21 Jul 2017

France's game plan reaping rewards


News Article

By Jamie Renton

France won four of the six trophies on offer at the Young Seniors World Championships

France’s lengthy wait to win one of the most prestigious international team competitions in tennis has been a source of frustration for Les Bleus for well over a decade.

Not since 2001 have they lifted the Davis Cup by BNP Paribas trophy, the silver salad bowl that they have so coveted ever since the famous Four Musketeers embarked on a glorious run of six straight triumphs in the 1920s and 1930s - and have won on just three occasions since then. The Fed Cup, which last made its way to France in 2003, has proved similarly elusive.

Team tennis has long been high on the priority list in France but though the nation hasn’t come up trumps recently in the professional game, their trophy cabinet is anything but threadbare. France has already produced a catalogue of World Team Champions this year, albeit aged 35 and above.

At the ITF Young Seniors World Team Championships in Cape Town, South Africa in March, French teams walked away with four of the six trophies on offer, and finished runner-up in a fifth. Their dominance of the Young Seniors category, which spans the 35-45 age groups, was extraordinary. The men’s team won the 35 Italia Cup and the 40 Tony Trabert Cup before finishing runner-up in the 45 Dubler Cup, while the French women added the 35 Suzanne Lenglen Cup and 40 Young Cup to the nation’s haul.

Never mind Jo-Wilfried Tsonga and Kristina Mladenovic, it is the unheralded Caroline Dhenin, Magali Malbet, Alexandre Martinatto and Steeve Noblecourt, amongst others, who have flown the flag for France in team championship triumphs in 2017. And there are still two more World Championships to come in Florida later this year – the Seniors World Championships in Miami in November, after the Super-Seniors event in Lake Nona at the end of October.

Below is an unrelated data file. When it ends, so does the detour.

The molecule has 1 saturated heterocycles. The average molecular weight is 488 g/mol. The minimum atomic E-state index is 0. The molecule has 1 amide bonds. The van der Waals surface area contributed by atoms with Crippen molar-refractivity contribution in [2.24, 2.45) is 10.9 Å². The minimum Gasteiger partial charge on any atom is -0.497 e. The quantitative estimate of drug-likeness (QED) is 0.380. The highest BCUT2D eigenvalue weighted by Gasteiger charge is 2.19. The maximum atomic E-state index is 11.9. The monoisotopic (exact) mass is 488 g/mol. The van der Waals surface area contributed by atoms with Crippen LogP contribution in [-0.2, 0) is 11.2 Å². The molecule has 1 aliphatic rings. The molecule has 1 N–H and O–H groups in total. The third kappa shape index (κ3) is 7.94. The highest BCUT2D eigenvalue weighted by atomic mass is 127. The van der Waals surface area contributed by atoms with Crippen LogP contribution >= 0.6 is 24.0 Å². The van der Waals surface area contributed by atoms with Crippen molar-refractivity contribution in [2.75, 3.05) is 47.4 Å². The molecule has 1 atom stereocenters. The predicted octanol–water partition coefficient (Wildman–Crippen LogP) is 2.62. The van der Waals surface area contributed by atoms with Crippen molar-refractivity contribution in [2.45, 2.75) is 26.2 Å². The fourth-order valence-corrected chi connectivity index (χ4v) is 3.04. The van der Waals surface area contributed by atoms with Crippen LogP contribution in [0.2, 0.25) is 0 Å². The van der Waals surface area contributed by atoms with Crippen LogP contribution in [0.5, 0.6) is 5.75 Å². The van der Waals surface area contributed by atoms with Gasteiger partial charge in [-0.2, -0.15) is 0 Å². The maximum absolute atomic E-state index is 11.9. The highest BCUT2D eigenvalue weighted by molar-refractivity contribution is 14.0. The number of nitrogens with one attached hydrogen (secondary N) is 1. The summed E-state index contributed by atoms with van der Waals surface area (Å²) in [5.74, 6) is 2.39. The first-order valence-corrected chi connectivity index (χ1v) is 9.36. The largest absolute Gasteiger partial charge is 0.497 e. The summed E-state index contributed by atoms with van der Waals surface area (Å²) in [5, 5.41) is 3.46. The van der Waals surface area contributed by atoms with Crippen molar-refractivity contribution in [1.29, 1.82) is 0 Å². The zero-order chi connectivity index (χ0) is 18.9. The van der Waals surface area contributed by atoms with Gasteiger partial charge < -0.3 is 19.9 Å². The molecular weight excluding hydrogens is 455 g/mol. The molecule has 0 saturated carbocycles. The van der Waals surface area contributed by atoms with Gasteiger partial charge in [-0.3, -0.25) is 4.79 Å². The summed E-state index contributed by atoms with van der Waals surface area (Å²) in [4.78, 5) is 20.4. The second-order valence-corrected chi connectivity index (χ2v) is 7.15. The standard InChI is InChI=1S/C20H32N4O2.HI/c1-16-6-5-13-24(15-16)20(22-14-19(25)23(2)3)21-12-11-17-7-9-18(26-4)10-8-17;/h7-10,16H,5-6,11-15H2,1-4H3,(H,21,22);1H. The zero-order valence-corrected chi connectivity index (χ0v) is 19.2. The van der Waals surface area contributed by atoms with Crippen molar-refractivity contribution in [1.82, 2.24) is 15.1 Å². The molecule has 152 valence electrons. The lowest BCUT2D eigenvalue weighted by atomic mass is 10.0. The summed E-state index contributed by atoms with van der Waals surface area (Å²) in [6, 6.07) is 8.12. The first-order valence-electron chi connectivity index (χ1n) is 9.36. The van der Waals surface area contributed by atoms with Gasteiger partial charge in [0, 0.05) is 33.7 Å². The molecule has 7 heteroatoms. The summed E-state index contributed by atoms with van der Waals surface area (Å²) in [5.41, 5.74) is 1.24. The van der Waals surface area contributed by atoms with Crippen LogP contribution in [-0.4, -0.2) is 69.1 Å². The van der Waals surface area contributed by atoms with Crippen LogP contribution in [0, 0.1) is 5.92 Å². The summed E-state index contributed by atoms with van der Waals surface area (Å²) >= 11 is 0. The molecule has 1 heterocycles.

“This year our performance in the Young Seniors category was very, very good, but we don’t expect so many titles every time,” admits Julien Borfiga, Director of Competition and Teams at the French Tennis Federation.

“We know we have a lot of good players but, of course, around the world they have good players too. We have two other Seniors World Championships this year, so maybe we won’t have good results there…”

Modesty aside, France’s achievements in Cape Town were significant. So what are the reasons for that success?

It’s a combination of factors, believes Borfiga, spanning everything from the enthusiasm for tennis in France and the nation’s successful club culture, to the diligent approach the FFT takes in preparing all of its teams – juniors, professional or seniors – for international competition.

“We try to take care of every population of players in France – from the very young to the very old,” says Borfiga. “Part of my job is to take care of every French team, from the Davis Cup and Fed Cup teams through to the Seniors teams. We arrange everything from accommodation and airplane tickets to catering, and try to give the best conditions to each team. Of course, the Davis and Fed Cup teams are important, because they are professional, but we think that all the French teams deserve the same kind of organisation and treatment.

“I want my Seniors players to be happy to travel to Florida, and to feel that someone is working for them,” he continued. “I want them to go there and care only about playing, and that’s it.

“Whether it’s a small club in a small city in France or it’s the World Championships, we have the same approach. Maybe that explains why we had such a good performance in Cape Town,” Borfiga adds with a shrug. “But we also had good luck!”